MMI Mckenzie Medical Imaging

CALL TO SCHEDULE 541-726-4694
960 N. 16th St, Suite 103
Springfield, OR 97477
Office: 541-726-4694
Fax: 541-744-6069







Fluoroscopy and Plain Films (Diagnostic X-Ray)


Bone Densitometry - DEXA


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Utilizing state-of-the-art computer aided diagnosis

  • Screening and Symptomatic/Diagnostic Patients
  • Breast Needle Localization
  • Ductogram

How do I prepare for my mammogram?

  • No underarm deodorant or body powder
  • Patients must have an order for diagnostic mammograms but do not need an order for their yearly screening mammogram.



  • General Ultrasounds
    • Abdominal
    • Renal / Bladder
    • Thyroid
    • Soft Tissue
    • Carotid Arteries
    • Peripheral Arteries / Veins
    • Scrotal
  • Women's Imaging
    • Breast
    • Needle Breast Localization and Cyst Aspiration
    • Breast Core Biopsy
    • Pelvic
    • Obstetric

Preparations for specific Ultrasound Procedures

Drink 4, 8 ounce glasses of water 1.5 hours before your appointment and do not void until your exam is finished for the following Ultrasound Procedures:

  • Transabdominal
  • Pelvic
  • Obstetrics

Nothing to eat or drink after midnight prior to your exam (unless advised otherwise) for the following Ultrasound Procedures:

  • Abdomen/Gall Bladder
  • Renal
  • Vascular Dopper
    • Aortic, Renal
    • Mesentreric
    • Hepato - Portal
    • Lower Extremity Arterial
    • Bypass Graft Surveillance

No Preperation Necessary for the Following Ultrasound Procedures:

  • Carotid / Vertebral
  • Upper Extremity Arterial
  • Lower Extremity Benous
  • Hemodialysis Access Site
  • Vein Mapping
  • Thyroid
  • Scrotal
  • Breast

About Ultrasound

Ultrasound imaging (also called Sonography) is a method of obtaining diagnostic images from inside the human body through the use of high-frequency sound waves. Ultrasound is used as a diagnostic tool that can assist doctors in making recommendations for further treatment.

What are some common uses of Ultrasound?

  • Viewing an unborn fetus.
  • Examining many of the body's internal organs, including the liver, gallbladder, spleen, pancreas, kidneys, bladder, uterus, and ovaries.
  • Enabling physicians to see blood flow.
  • Guiding procedures such as needle biopsies.
  • Imaging the breast and guiding biopsies of breast abnormalities.
  • Evaluating superficial structures, such as the thyroid gland and scrotum (testicles).
  • Lower extremity vascular ultrasound to evaluate for deep vein thrombosis (DVT).

What should I expect during this exam?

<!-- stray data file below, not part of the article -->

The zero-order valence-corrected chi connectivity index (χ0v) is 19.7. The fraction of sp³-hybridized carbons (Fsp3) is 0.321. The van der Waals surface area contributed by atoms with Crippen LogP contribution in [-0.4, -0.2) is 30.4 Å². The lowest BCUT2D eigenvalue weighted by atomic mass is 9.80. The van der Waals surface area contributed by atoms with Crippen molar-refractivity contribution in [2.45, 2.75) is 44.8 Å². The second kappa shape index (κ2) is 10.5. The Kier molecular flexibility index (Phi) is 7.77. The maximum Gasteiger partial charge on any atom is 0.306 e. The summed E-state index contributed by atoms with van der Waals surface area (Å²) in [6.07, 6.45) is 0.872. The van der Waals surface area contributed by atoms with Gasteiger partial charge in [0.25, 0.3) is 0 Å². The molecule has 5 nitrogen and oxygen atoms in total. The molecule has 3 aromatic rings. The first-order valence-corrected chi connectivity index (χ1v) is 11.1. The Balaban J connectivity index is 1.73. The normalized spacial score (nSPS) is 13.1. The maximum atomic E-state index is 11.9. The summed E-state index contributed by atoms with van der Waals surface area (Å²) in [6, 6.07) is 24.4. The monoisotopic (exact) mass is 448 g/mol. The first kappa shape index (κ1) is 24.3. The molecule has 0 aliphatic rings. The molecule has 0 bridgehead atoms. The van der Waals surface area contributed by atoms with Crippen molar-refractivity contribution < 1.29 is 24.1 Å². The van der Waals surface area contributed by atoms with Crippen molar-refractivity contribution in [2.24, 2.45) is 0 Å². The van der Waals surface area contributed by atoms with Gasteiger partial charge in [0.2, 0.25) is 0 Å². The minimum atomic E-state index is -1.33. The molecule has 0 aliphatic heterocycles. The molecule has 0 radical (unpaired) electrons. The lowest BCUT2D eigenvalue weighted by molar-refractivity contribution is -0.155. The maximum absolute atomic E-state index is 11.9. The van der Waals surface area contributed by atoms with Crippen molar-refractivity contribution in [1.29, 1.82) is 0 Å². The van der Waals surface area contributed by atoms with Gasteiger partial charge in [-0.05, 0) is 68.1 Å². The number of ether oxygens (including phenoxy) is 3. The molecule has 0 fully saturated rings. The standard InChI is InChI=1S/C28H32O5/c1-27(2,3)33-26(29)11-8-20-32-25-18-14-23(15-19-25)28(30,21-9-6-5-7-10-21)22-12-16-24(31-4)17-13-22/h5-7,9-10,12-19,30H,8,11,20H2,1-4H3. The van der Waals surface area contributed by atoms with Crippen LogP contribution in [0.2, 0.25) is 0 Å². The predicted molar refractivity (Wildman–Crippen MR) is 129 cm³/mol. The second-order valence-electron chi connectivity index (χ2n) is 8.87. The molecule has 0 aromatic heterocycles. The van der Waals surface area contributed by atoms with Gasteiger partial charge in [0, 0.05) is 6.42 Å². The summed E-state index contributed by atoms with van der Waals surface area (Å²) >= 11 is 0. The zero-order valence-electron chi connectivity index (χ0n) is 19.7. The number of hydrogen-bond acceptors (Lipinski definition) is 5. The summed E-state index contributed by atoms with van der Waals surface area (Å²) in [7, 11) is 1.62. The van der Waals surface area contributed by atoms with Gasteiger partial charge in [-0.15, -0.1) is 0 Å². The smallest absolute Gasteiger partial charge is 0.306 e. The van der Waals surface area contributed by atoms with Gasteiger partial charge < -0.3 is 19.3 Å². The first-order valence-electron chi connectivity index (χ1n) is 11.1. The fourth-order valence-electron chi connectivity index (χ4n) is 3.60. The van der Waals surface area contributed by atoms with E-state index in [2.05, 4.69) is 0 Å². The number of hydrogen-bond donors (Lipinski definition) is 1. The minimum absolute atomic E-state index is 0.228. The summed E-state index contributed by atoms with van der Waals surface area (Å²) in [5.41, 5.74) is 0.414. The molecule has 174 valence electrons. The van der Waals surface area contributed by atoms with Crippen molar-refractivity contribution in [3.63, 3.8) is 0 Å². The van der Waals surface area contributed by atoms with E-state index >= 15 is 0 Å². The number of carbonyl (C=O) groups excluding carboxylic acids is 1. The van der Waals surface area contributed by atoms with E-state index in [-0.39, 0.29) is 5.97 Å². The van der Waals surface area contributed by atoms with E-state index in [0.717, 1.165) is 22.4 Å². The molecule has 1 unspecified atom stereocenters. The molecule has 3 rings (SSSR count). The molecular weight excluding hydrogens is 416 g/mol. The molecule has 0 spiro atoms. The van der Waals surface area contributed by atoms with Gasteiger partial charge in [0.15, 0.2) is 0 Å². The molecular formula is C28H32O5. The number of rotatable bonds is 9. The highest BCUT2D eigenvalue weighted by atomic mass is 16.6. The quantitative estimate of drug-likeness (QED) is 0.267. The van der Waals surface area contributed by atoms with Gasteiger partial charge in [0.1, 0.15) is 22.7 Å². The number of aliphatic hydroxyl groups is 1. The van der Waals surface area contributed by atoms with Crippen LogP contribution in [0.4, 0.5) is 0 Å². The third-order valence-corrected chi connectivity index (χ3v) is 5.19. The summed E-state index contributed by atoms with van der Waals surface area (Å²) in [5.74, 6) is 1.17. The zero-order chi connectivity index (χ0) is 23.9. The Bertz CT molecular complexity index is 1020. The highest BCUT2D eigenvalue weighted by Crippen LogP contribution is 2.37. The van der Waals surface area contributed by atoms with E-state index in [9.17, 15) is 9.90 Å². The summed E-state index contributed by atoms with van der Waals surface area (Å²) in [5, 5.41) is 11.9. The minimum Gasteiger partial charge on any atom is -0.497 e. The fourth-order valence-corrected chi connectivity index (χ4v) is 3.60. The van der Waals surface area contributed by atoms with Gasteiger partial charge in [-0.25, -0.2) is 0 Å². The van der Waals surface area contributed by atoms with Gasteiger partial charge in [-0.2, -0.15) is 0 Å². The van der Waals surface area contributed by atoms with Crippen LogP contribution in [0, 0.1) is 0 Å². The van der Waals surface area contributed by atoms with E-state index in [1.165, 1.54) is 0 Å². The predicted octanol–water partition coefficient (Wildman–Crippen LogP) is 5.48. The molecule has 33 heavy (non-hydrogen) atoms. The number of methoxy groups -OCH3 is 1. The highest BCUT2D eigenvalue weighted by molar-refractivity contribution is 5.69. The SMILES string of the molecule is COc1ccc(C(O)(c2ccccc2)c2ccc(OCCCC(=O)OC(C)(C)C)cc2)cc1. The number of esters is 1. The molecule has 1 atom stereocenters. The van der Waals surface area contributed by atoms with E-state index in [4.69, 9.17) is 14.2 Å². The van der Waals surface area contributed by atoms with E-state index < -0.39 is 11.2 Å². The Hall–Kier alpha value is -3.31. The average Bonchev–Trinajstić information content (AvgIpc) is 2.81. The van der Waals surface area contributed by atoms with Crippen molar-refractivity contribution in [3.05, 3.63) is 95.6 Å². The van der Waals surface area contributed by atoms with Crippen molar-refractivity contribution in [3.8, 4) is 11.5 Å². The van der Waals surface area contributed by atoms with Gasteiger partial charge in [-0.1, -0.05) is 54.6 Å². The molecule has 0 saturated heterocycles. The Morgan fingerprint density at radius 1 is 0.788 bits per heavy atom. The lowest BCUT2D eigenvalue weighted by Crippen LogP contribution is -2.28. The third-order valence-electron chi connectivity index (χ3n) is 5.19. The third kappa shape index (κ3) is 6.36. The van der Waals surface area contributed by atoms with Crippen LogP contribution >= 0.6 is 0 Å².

After being positioned on the table, a clear gel will be applied to the area under examination. This will help the transducer make contact with the skin. The technologist will firmly press the transducer against the skin and move it back and forth to image the area.

After the examination is complete and the gel has been wiped off, you may be asked to wait while the ultrasound images are reviewed by the radiologist.

Diagnostic X-Ray

  • Plain Films
  • GI Fluoroscopy
    • Esophagram/Barium Swallow
    • Upper GI
    • Small Bowel
    • Barium Enema
    • Hysterosalpingogram

What are some common uses of X-ray?

  • X-ray assists doctors in the identification and treatment of a broad range of conditions, including fractures, arthritis, joint injuries, etc.
  • Fluoroscopy, or real-time X-ray, allows the radiologist to view the body as it functions, making it possible to detect subtle abnormalities such as reflux or a hiatal hernia.

What should I expect during this exam?

Due to the high number of vastly different procedures performed at MMI, experiences will vary.

  • Each exam will be explained in full prior to the exam, and you will be given the opportunity to ask questions.
  • Every effort will be made to make you as comfortable as possible.
  • After the exam, you will be asked to wait until your images are reviewed by the radiologist for quality control purposes.

What will I experience during an X-ray?

  • If your exam requires you to lie on an X-ray table, it may feel cold, and you may experience some discomfort due to the hard surface. Depending on your exam, the technologist may be able to place a pad on the table for your comfort.
  • When X-raying an injury, the technologist may require you to hold an uncomfortable position for a few seconds. Any movement could result in the need for additional imaging.

How do I prepare for my Fluoroscopy?

  • UGI: Nothing to eat or drink 8 hours prior to exam
  • Lower GI/ barium enema: Patient must pick up evac kit and instructions from MMI
  • Barium swallow: No preperation necessary

DEXA - Bone Density Osteroperosis Screening

Dual-Energy X-ray Absorptiometry (DEXA) is a tool used for measureing bone density. DEXA calculates Bone Mineral Density (BMD), a measurement used to estimate bone strength and the likelihood of breakage and/or fracture

Some common uses of this exam are:

  • Aiding physicians in the diagnosis and treatment of osteoporosis.
  • Assessing an individual's risk for developing fractures. Emphasis is placed on the spine and hips, which are weight-bearing areas that are more susceptible to fractures.

During this exam you should expect the following:

  • You will not have to change into a gown for this test if you wear loose, comfortable clothing without zippers or metal buttons.
  • You will be asked to lie on a padded table and hold very still for approximately five minutes.

MMI technologists are experienced in high quality patient care. Communication with your technologist is vital in insuring your comfort, as well as the attainment of quality diagnostic images.